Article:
How long does a journey have to be before it qualifies as one? I ask because I’ve had some that were four feet long, some 25 feet, others that were the length of India, and yet others that, with a slender needle of a silver plane, tacked together great sheets of ocean and continent. The four-foot journey was the longest.
Four feet is the breadth of an average surgical cot. For two years it was the breadth of my world too—a world that smelt of cold, canned oxygen, and sweetly sickening ether. I was leashed to life with lengths of tube and watched, slack-armed and limp-legged, as a ventilator, with measured pomposity, bullied the blood in my veins from sluggish blue into throbbing red. It seemed to me that I was trapped between two temperature zones—the tundra of a heavily air-conditioned intensive care unit, and the torrid heat of the ulcerative colitis that boiled and bubbled in my large intestine.
There were red lights and green signals on this four-foot trip too, just as there had been on the subcontinental journeys of my railway years. The way I was positioned lying on my side like a child’s rag doll, and looking through the railings of the surgical cot, it seemed to me that the world had bars superimposed on it and life could be viewed only in segments, if one had to make sense of it.
Hushed references by the doctors to parts of myself that I hadn’t known existed
before and were called the ‘cerebellum’ and the ‘cerebrum’, made me
eventually understand that for reasons known only to my central nervous system, I had
developed a rare complication—polyneuritis. That helped explain why turning from one
side to another across the four-foot breadth of surgical cot was for a long while the
impossible journey—the hardest of my 33 years of life. One day, I did succeed in
manoeuvering myself about with the clumsiness of an upturned beetle. But that took two
months. Till then, fortunately, I had my mind.
I don’t know where the brain ends and the mind begins, but even when neuro-signals went wrong and stalled my body like a bogie in a railway siding, my mind travelled in memory, untethered. And in my mind the signals were mostly green—a moving on, along the great Indian railway map, leaving behind the crew-cut lawns that bordered army parade grounds in Jabalpur for the hillsides of Garo, where panthers promenaded by moonlight; grinding along old railway tracks, with the fireflies of Assam behind us and the lights of Madras ahead. I say ‘us’ because we had travelled as a family from station to station on Indian soil wherever my father’s work took him.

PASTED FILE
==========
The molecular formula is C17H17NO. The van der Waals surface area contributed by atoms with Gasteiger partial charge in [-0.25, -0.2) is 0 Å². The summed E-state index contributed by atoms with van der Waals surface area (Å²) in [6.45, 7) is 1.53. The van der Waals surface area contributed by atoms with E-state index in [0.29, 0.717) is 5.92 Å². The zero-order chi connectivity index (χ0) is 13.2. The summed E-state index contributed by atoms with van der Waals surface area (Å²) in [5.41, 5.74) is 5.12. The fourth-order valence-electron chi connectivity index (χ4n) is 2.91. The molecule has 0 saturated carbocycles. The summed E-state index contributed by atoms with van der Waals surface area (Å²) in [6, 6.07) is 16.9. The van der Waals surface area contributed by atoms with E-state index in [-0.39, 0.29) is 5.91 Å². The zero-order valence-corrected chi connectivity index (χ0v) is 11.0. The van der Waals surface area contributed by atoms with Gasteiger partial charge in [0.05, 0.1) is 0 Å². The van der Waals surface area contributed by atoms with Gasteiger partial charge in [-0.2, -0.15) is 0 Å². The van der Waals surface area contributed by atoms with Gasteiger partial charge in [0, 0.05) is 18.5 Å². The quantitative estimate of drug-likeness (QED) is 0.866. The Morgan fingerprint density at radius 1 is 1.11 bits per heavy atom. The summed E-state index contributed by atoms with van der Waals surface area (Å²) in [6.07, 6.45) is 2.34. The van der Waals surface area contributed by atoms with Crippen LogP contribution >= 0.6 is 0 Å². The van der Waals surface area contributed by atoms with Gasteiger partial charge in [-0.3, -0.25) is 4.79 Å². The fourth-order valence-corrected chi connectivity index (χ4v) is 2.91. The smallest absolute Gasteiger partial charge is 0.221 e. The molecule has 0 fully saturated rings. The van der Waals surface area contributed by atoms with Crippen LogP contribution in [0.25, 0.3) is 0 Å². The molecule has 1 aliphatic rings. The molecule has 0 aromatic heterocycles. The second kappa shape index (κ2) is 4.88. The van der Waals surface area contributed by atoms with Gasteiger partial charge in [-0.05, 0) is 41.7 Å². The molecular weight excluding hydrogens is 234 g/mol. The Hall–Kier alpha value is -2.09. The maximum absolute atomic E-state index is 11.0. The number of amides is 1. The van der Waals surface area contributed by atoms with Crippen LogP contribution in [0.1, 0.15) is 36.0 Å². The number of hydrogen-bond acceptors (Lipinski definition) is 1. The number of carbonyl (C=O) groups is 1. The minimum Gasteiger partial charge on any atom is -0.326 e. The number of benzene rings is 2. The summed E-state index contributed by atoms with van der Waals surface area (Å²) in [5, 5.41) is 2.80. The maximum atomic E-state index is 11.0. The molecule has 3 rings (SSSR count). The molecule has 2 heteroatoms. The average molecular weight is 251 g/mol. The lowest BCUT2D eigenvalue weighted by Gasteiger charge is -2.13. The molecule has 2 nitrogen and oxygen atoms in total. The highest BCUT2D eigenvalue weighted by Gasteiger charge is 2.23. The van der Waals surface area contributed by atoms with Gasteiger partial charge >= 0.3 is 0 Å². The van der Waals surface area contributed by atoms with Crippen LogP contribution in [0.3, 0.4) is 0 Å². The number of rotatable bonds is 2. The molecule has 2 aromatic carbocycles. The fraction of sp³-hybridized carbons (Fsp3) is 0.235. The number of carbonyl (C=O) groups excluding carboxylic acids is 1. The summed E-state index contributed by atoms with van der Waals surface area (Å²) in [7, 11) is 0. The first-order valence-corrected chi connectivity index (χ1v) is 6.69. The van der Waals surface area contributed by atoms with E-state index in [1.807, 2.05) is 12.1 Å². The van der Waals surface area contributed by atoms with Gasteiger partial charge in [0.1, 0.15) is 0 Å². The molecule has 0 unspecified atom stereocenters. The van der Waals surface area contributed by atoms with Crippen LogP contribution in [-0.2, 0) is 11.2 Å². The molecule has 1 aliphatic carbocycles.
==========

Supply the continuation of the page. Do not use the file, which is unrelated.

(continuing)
Nobody who wasn’t a ‘railway child’ in the ’60s will quite
understand what it meant to be ‘transferred’! Life in the old posting was always
carefully dismantled and packed away, together with furniture in crates and crockery in
wooden cases, to be reassembled in a new ‘somewhere’. There were transfer
certificates and report cards from old schools to new ones, and farewell parties and
goodbye treats—and I was always rather heartlessly glad. When you were in a place it
f-o-r-e-v-e-r; and when you went, you went, in happy anticipation of a great blaze of impending glory that seemed to flutter like a pennant around every curve of the railway line.On departure day, excitement and a sense of adventure so bumped into each other inside me that it appeared my heart could hardly afford other emotions. The autograph books were signed in and shamelessly dated ‘for eternity’; promises were made to write to ‘best’ school friends, and then—‘good-bye! goodbye!’, we were flagged off into the future. By the time we reached the station and boarded the railway officer’s saloon that was to be our home-in-between-homes, familiar faces had already, if imperceptibly, misted over in memory. We delighted, instead, in the novelty of meals on wheels, sofas that metamorphosed into beds at night, and limitless supplies of iced water from saloon fridges that smelt faintly and exotically of coal smoke. Then the old and generally asthmatic steam engine would strain on its metallic lungs—and we were on our way, cheerfully exchanging old landscapes for new ones! We children always chorused in rhythm with great engine wheels as they gathered speed with unexpected efficiency—"Cheese and Biscuits, Cheese and Biscuits, Fish n’ Chips, Fish n’ Chips, So - oo - up!"
The engine, as it always seemed to me, responded with a chorus of its own. "There’s more-to-come! There’s more-to-come! Come on! Come on! Come on!" It urgently exhorted its long line of recalcitrant carriages to embark zestfully on yet another arduous journey. We stood at the windows, which also had bars, but horizontal ones not vertical, and waved to India on both sides of the tracks. Merrily tattered children on buffalo back in bearded rice fields, and crowds of commuters, sweating patiently at railway crossings, waved back. It made me imagine that all the world loved a traveller, and I felt good! "Sad to say, I’m going away! I’ll come back a-n-o-t-h-e-r day!" I called out to the vanishing township. I never did to any of my father’s old postings—but one. And that was to Bombay, to Woden Row, to Beryl Court as it dreamed the scurrying years away.
I never left Beryl Court behind so, in a sense, there was no ‘re-turning’ to it. It was always there—the boldest scrawl in the palimpsest of memory. In a way, there were two Beryl Courts—the earlier and the later. The earlier was when we first moved from Calcutta to Bombay, in the ’60s.
When I was five, the younger set at Beryl had a circus. In lieu of wild animals we had Elmo Samuel’s dogs and Ravi Pothan’s mother’s ill-tempered cat. I was shamelessly exhibited as a ‘Boneless Wonder’ in spite of my knobbly knees and spiny arms. With the rich proceeds we treated ourselves to pani-puri eaten off a cart. On the way back the boys squirted a lolling drunk with iced pepsi cola, "just to make sure that he was still alive", and we enjoyed all the heart-stopping thrill of a chase by an individual with murder in his eyes.